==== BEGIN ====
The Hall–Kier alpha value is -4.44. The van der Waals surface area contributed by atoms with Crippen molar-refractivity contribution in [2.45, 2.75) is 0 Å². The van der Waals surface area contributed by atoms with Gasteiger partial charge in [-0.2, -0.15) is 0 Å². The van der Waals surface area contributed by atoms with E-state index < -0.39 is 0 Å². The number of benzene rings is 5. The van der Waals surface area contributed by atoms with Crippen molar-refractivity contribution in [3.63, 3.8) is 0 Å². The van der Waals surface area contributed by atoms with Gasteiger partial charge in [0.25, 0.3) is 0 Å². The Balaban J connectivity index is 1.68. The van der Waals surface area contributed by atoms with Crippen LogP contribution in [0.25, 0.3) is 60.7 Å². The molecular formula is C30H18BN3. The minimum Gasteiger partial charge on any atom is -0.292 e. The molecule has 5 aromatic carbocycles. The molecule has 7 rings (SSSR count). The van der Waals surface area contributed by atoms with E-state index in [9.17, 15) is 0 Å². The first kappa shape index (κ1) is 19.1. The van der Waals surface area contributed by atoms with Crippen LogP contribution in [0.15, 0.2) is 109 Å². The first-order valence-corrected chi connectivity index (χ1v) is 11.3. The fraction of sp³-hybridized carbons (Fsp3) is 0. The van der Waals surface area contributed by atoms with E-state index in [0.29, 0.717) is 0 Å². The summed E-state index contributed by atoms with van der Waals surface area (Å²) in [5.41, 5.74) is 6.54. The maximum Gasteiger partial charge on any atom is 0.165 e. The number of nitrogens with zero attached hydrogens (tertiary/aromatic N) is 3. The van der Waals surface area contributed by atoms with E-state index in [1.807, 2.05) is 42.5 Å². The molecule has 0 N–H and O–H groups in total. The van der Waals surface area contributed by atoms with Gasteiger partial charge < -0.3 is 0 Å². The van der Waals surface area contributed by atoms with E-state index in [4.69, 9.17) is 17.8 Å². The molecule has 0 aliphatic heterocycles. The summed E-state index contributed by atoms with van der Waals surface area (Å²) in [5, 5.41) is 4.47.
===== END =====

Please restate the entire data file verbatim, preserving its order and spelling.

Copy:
The Hall–Kier alpha value is -4.44. The van der Waals surface area contributed by atoms with Crippen molar-refractivity contribution in [2.45, 2.75) is 0 Å². The van der Waals surface area contributed by atoms with Gasteiger partial charge in [-0.2, -0.15) is 0 Å². The van der Waals surface area contributed by atoms with E-state index < -0.39 is 0 Å². The number of benzene rings is 5. The van der Waals surface area contributed by atoms with Crippen molar-refractivity contribution in [3.63, 3.8) is 0 Å². The van der Waals surface area contributed by atoms with Gasteiger partial charge in [0.25, 0.3) is 0 Å². The Balaban J connectivity index is 1.68. The van der Waals surface area contributed by atoms with Crippen LogP contribution in [0.25, 0.3) is 60.7 Å². The molecular formula is C30H18BN3. The minimum Gasteiger partial charge on any atom is -0.292 e. The molecule has 5 aromatic carbocycles. The molecule has 7 rings (SSSR count). The van der Waals surface area contributed by atoms with E-state index in [9.17, 15) is 0 Å². The first kappa shape index (κ1) is 19.1. The van der Waals surface area contributed by atoms with Crippen LogP contribution in [0.15, 0.2) is 109 Å². The first-order valence-corrected chi connectivity index (χ1v) is 11.3. The fraction of sp³-hybridized carbons (Fsp3) is 0. The van der Waals surface area contributed by atoms with E-state index in [0.29, 0.717) is 0 Å². The summed E-state index contributed by atoms with van der Waals surface area (Å²) in [5.41, 5.74) is 6.54. The maximum Gasteiger partial charge on any atom is 0.165 e. The number of nitrogens with zero attached hydrogens (tertiary/aromatic N) is 3. The van der Waals surface area contributed by atoms with E-state index in [1.807, 2.05) is 42.5 Å². The molecule has 0 N–H and O–H groups in total. The van der Waals surface area contributed by atoms with Gasteiger partial charge < -0.3 is 0 Å². The van der Waals surface area contributed by atoms with E-state index in [4.69, 9.17) is 17.8 Å². The molecule has 0 aliphatic heterocycles. The summed E-state index contributed by atoms with van der Waals surface area (Å²) in [5, 5.41) is 4.47.